Nor does Fernández have any hope of being able to benefit from the new aid to alleviate the burden of those with mortgages because the income of his family unit is greater than 29,400 euros, the new ceiling to qualify for the code of good banking practices. The reason is that she earns 790 euros from sick leave and her husband, net 1,500 euros per month. An income with which she, in addition to paying a mortgage that in May will exceed 1,000 euros, she will have to support her two children – 8 and 6 years old.

The Spanish Mortgage Association (AHE) recommends in these cases trying to negotiate the change to a fixed-rate mortgage, despite the fact that "it will probably mean a recapitalization of the credit," says its president, Santos González. Along the same lines, from Asufin they point out that contracting a mortgage loan at a fixed rate – of no more than 3.5% – can be a way out for households with increasing-payment mortgages. And in cases where there are difficulties in meeting the installments, they advise extending the repayment term even if more interest is paid. "You have to try to keep the mortgage payments below 35% of the total household income," advises Gallardo.

The problem that the association is detecting, which values ​​positively the new rescue measures for mortgages for vulnerable families, is that financial institutions tend to accept the change to a fixed rate when it comes to families with a good income. Added to this is the fact that consumers with growing mortgages "have a very marginal weight in the mortgage market, which is why they often go unnoticed despite the fact that there are people with real problems behind them."

In order to gain visibility, consumers with growing shares begin to organize through social networks. Sandra Fernández has managed to unite more than 170 people in a similar situation through a Facebook page. Thus, he has met José Luis Herrero, from Abrera (Barcelona), who contracted a growing mortgage in 2007 for a value of 235,000 euros and whose fee will increase this month by more than 50% due to the effect of Euribor and the application of a percentage -2% per year- that follows from a formula that he claims to be unaware of.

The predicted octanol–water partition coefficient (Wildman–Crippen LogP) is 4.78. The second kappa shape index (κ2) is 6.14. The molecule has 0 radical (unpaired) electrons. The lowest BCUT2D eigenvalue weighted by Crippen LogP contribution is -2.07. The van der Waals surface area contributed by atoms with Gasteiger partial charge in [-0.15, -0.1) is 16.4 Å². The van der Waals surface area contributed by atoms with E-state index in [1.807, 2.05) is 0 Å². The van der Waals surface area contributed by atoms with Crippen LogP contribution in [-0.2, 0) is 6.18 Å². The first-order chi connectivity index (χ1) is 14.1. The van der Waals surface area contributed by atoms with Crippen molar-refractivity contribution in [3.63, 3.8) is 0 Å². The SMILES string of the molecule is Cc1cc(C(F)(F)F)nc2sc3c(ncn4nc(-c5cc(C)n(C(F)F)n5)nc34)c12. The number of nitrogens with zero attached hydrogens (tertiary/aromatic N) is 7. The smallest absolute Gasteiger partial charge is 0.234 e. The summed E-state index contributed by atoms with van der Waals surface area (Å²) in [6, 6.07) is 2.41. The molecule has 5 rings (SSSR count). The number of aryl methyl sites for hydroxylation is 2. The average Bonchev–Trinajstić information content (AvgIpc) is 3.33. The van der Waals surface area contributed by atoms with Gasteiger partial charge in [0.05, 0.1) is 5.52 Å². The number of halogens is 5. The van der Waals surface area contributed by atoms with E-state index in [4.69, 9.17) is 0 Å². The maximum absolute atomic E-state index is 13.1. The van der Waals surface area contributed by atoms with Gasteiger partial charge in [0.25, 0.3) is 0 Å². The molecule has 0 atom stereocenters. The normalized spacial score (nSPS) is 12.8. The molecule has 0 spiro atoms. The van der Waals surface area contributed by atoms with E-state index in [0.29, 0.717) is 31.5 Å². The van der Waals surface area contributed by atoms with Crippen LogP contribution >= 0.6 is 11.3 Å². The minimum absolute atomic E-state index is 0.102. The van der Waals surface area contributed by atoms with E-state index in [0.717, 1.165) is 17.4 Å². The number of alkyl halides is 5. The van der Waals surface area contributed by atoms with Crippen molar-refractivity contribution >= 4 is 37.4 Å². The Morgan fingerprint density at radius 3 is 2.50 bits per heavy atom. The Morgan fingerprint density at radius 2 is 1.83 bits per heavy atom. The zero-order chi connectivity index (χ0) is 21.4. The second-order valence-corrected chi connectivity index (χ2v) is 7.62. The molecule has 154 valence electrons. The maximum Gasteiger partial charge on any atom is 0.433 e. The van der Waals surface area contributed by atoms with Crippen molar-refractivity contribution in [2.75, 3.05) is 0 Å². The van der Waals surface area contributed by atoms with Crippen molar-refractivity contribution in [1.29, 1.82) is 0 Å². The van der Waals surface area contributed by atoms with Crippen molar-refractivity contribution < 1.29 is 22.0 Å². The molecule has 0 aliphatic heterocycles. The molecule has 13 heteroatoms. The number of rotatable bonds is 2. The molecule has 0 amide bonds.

"Change the mortgage bank? I am studying several options, but they are all complications: nobody wants this type of product," he argues. Also, today his home has been devalued since he bought it, which is another obstacle for other entities to accept the change since the amount of the loan cannot exceed 80% of the appraisal price. Nor does it help to have a single family income -of 33,291 gross euros-, also higher than the threshold to benefit from the code of good practices.

Óscar Sánchez, 48 years old and a resident of Sabadell, is another of the consumers trying to find a way out of the growing mortgage he signed in 2006 for an amount of 186,000 euros. "I have 12 years left to finish paying it off, but six years from now my installments will be crazy. The initial forecast was that the last one would be 4,000 euros," he laments. "Regardless of whether he can afford it or not, this is an outrage, a trap, bread for today and hunger for tomorrow."